Shorter AstraZeneca dose range to speed up Canberra’s COVID-19 vaccination rollout

Like many Canberrans, Kate Balharrie just wants the pandemic to be over so she can reconnect with her family and go abroad for a long-awaited vacation.

She believes that vaccination is the fastest way to achieve it and therefore welcomed the ACT Government’s release of new advice with a shorter interval between AstraZeneca doses.

This was based on advice from the Australian Technical Advisory Group on Immunization (ATAGI) that the standard 12-week interval between the first and second dose be reduced to between four and eight weeks during significant outbreaks.

As more than 95 percent of Canberrans over the age of 70 have already received their first dose, Monday’s announcement will mostly affect younger people who are last in line to be vaccinated.

For Mrs Balharrie, it immediately meant rebooking her second dose of AstraZeneca and speeding up her appointment by a month.

While she had the freedom to do this in the past through her doctor, she was waiting for official advice from the ACT government.

The 25-year-old said she would rather get her double dose as soon as possible, although a smaller interval could reduce the vaccine’s effect.

“I trust what the ACT government advises.

“This means that we will hopefully reach that goal of between 70 and 80 percent, and I want to be a part of that.

“I just really want boundaries to be open and that this pandemic should be a thing of the past, and the only thing I can really do about it is get vaccinated.”

Mrs Balharrie said she would go to Ballarat to visit her three-month-old niece Sadie as soon as she was allowed.

“I managed to see her very shortly before the borders closed, but she has already changed so much and I miss her already,” she said.

“I would also love to have the freedom to travel again and spend a vacation abroad.”

A lady with blonde hair in her twenties is sitting on the balcony with a book.
Kate Balharrie says vaccination is the key to ending the pandemic. (

ABC News: Ian Cutmore


New advice an ‘incentive’ for young people to get AstraZeneca

Ms Balharie believed that the shorter interval between doses would act as an “incentive” for young people to get the AstraZeneca vaccine rather than wait for their Pfizer bookings.

“A lot of young people were thinking about waiting for Pfizer, and then we might be completely vaccinated faster [than with a 12-week wait time in between AstraZeneca doses]. But now we are being fully vaccinated faster than we first thought. “

A man wearing a suit points
ACT chief Andrew Barr says it is better to be vaccinated than to wait 12 weeks because of the current outbreak. (

ABC News: Ian Cutmore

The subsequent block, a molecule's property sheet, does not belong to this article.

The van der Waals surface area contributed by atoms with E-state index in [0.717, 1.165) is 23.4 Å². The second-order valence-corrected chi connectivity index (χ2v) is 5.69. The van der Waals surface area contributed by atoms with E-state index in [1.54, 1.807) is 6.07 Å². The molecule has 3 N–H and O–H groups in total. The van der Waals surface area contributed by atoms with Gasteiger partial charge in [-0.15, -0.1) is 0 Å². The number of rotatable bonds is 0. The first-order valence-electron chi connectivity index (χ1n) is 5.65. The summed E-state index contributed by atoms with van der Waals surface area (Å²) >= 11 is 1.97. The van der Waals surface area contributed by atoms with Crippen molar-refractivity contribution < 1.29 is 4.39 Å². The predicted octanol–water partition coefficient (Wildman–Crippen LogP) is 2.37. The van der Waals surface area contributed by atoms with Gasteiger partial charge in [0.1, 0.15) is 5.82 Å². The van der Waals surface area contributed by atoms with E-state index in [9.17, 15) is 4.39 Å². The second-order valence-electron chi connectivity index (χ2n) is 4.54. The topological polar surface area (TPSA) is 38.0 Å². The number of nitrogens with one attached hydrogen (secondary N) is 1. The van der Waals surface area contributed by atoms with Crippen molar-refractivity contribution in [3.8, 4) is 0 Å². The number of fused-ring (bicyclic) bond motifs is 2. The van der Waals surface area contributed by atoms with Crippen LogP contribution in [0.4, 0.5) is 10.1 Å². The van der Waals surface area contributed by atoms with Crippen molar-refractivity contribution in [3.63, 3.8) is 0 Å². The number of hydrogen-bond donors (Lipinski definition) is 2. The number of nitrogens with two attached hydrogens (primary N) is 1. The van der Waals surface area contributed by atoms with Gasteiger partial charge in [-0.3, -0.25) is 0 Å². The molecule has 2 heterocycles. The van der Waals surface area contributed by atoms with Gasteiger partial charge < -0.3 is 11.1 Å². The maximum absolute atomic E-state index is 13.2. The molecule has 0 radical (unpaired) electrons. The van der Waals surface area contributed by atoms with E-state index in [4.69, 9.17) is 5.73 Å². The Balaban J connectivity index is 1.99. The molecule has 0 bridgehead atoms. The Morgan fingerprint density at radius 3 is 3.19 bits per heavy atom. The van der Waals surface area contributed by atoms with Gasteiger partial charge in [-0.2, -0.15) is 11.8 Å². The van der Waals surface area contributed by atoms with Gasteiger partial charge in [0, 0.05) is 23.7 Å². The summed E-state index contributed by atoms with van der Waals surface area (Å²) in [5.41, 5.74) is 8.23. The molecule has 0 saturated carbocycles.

ACT Secretary Andrew Barr said the new council would help roll out the vaccination program faster.

“We are already seeing evidence through both our bookings and those that have been delivered through doctors and pharmacies that people are bringing forward their second dose of AstraZeneca,” he said.

“Everyone who gets it, of course, gets their full vaccination week ahead of when otherwise they would have done it.

“The best vaccine is the one you can get tonight.

Booster shots program is still being shot out

But there are scarce details of booster shots that are needed when the effectiveness of vaccines begins to wear off.

And Mr Barr said he did not yet know whether those who chose to bring their second dose of AstraZeneca – therefore slightly less protected in the longer term than those who waited a full 12 weeks – would be the first cabs out of range.

“The Booster program is an element of both the National Cabinet and the National Health Department’s planning,” he said.

“I have understood that securing the vaccines to do so has happened and that it will be a rolling program throughout 2022.

“There has been some discussion among health authorities regarding the fact that those who had the AstraZeneca vaccine had an MRNA booster, but I do not have the details about that today.

“It will be a decision informed by groups like ATAGI and the AHPPC and communicated to the nation in good time.”

Vanessa Johnston speaks at a press conference.  She looks very serious.
ACT Deputy Director of Health Vanessa Johnston says you do not know when you will come in contact with a person with COVID-19.(

ABC News: Ian Cutmore


ACT Deputy Head of Health Manager Dr. Vanessa Johnston said booster shots would be rolled out at a later date.

“Booster shots are coming down the line for all of us regardless of the distance between these doses or regardless of the vaccine we received in 2021,” she said.

Dr. Johnston also reiterated that health authorities advised against waiting 12 weeks between doses because ACT was in the midst of “a very active and developing outbreak”.

“All the clinical trials of the AstraZeneca vaccine showed that three-month intervals provide the most optimal protection against any symptomatic infection,” she said.

But she said a dose or a reduced interval between doses provided better protection against serious illness and hospitalization.

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